INDIANAPOLIS | Education in Indiana likely will never be the same.

The Republican-controlled Indiana House gave final approval Wednesday to legislation permitting state money be used for tuition at private schools and a separate bill likely to lead to the opening of more charter schools in the state.

Both House Bill 1003 and House Bill 1002 now go to Republican Gov. Mitch Daniels who promoted both measures and is expected to sign them into law.

The school voucher proposal was approved 55-43. If enacted, it will be the most generous voucher program in the nation, providing tuition money for families earning up to $61,000 a year and allowing any parent with a child in private school a $1,000 per child income deduction on state income taxes.

Under the plan, a family of four earning less than $41,000 a year would be entitled to a $4,500 voucher for a student in grades 1-8 and $4,964 for a high school student. A family of four earning between $41,000 and $61,000 could receive up to $2,758 per student in any grade.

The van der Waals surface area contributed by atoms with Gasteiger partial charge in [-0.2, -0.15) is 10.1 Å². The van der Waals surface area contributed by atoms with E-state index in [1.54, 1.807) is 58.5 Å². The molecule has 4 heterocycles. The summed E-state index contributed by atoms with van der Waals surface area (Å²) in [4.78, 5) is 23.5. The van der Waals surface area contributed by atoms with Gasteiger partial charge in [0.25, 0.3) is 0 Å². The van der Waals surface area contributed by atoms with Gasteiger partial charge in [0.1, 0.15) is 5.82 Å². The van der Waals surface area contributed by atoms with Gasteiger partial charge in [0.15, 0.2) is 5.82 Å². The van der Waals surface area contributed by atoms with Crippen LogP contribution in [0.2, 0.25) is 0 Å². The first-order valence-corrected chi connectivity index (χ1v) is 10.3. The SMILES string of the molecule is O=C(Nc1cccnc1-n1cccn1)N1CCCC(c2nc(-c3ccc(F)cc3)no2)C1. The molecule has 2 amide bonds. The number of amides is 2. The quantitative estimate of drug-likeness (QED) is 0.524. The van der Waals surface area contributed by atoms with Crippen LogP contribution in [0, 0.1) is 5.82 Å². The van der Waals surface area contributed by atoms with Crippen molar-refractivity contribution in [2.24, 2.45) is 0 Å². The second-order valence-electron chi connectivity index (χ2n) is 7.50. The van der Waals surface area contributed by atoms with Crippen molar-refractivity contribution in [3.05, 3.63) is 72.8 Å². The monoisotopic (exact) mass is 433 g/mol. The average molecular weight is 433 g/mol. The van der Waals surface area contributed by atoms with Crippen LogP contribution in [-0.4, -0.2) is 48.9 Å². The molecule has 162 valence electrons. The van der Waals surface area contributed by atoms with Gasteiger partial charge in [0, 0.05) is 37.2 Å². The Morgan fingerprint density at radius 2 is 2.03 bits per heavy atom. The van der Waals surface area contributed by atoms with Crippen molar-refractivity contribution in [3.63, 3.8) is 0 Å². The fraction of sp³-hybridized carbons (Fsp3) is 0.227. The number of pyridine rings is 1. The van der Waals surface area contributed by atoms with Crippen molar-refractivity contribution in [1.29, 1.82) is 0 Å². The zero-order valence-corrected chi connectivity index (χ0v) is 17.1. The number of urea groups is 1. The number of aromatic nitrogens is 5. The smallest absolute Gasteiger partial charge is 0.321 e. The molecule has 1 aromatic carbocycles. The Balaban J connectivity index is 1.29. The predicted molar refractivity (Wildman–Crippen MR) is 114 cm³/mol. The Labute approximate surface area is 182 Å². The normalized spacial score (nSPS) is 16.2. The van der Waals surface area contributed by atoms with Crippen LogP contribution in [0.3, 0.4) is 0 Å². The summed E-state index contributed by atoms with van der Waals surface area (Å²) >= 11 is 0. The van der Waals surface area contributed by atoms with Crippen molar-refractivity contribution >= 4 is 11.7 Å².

To be eligible, a student must have attended at least one year of public school before receiving a private school voucher. The number of available vouchers would be capped at 7,500 statewide for the 2012-13 school year and 15,000 the year after.

State Rep. Ed Delaney, D-Indianapolis, questioned the constitutionality of the proposal and said the state likely will be embroiled in a lawsuit for years before a voucher is ever issued.

The Indiana Constitution specifically states, "No money shall be drawn from the treasury for the benefit of any religious or theological institution."

State Rep. Jeff Espich, R-Uniondale, said the voucher program will help Hoosier children receive the best education possible.

In a separate 61-37 vote Wednesday, the House agreed with changes made by the Republican-controlled Senate to a charter school expansion program.

House Bill 1002 makes most Indiana private colleges eligible to sponsor charter schools, increases funding for online virtual charter schools and makes it easier for charter schools to take over unused buildings owned by a traditional public school.

Also, 90 percent of charter school teachers would be required to be licensed by the state.

State funding for both the voucher and charter programs would be paid for by tax dollars that otherwise would go to traditional public schools.

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